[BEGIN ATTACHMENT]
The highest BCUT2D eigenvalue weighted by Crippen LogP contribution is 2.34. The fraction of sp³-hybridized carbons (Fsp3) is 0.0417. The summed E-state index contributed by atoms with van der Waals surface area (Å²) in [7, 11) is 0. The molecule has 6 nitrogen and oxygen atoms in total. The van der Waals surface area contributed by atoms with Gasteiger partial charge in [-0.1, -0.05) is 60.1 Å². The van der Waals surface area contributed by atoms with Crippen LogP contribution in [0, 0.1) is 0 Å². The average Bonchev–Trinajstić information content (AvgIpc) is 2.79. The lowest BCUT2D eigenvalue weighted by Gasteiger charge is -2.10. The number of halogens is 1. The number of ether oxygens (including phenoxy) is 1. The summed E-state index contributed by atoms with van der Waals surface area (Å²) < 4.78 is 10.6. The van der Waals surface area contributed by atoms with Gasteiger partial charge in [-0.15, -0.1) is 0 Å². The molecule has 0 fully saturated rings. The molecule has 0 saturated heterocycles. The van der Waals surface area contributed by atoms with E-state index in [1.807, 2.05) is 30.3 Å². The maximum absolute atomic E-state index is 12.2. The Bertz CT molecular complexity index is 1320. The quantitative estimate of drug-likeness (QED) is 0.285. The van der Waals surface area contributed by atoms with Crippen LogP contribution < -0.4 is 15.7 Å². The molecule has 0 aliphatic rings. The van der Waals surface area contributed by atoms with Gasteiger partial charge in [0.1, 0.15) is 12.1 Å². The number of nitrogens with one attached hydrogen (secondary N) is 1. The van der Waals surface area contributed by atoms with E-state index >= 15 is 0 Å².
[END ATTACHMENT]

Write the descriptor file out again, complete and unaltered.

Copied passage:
The highest BCUT2D eigenvalue weighted by Crippen LogP contribution is 2.34. The fraction of sp³-hybridized carbons (Fsp3) is 0.0417. The summed E-state index contributed by atoms with van der Waals surface area (Å²) in [7, 11) is 0. The molecule has 6 nitrogen and oxygen atoms in total. The van der Waals surface area contributed by atoms with Gasteiger partial charge in [-0.1, -0.05) is 60.1 Å². The van der Waals surface area contributed by atoms with Crippen LogP contribution in [0, 0.1) is 0 Å². The average Bonchev–Trinajstić information content (AvgIpc) is 2.79. The lowest BCUT2D eigenvalue weighted by Gasteiger charge is -2.10. The number of halogens is 1. The number of ether oxygens (including phenoxy) is 1. The summed E-state index contributed by atoms with van der Waals surface area (Å²) < 4.78 is 10.6. The van der Waals surface area contributed by atoms with Gasteiger partial charge in [-0.15, -0.1) is 0 Å². The molecule has 0 fully saturated rings. The molecule has 0 saturated heterocycles. The van der Waals surface area contributed by atoms with E-state index in [1.807, 2.05) is 30.3 Å². The maximum absolute atomic E-state index is 12.2. The Bertz CT molecular complexity index is 1320. The quantitative estimate of drug-likeness (QED) is 0.285. The van der Waals surface area contributed by atoms with Crippen LogP contribution < -0.4 is 15.7 Å². The molecule has 0 aliphatic rings. The van der Waals surface area contributed by atoms with Gasteiger partial charge in [0.1, 0.15) is 12.1 Å². The number of nitrogens with one attached hydrogen (secondary N) is 1. The van der Waals surface area contributed by atoms with E-state index >= 15 is 0 Å².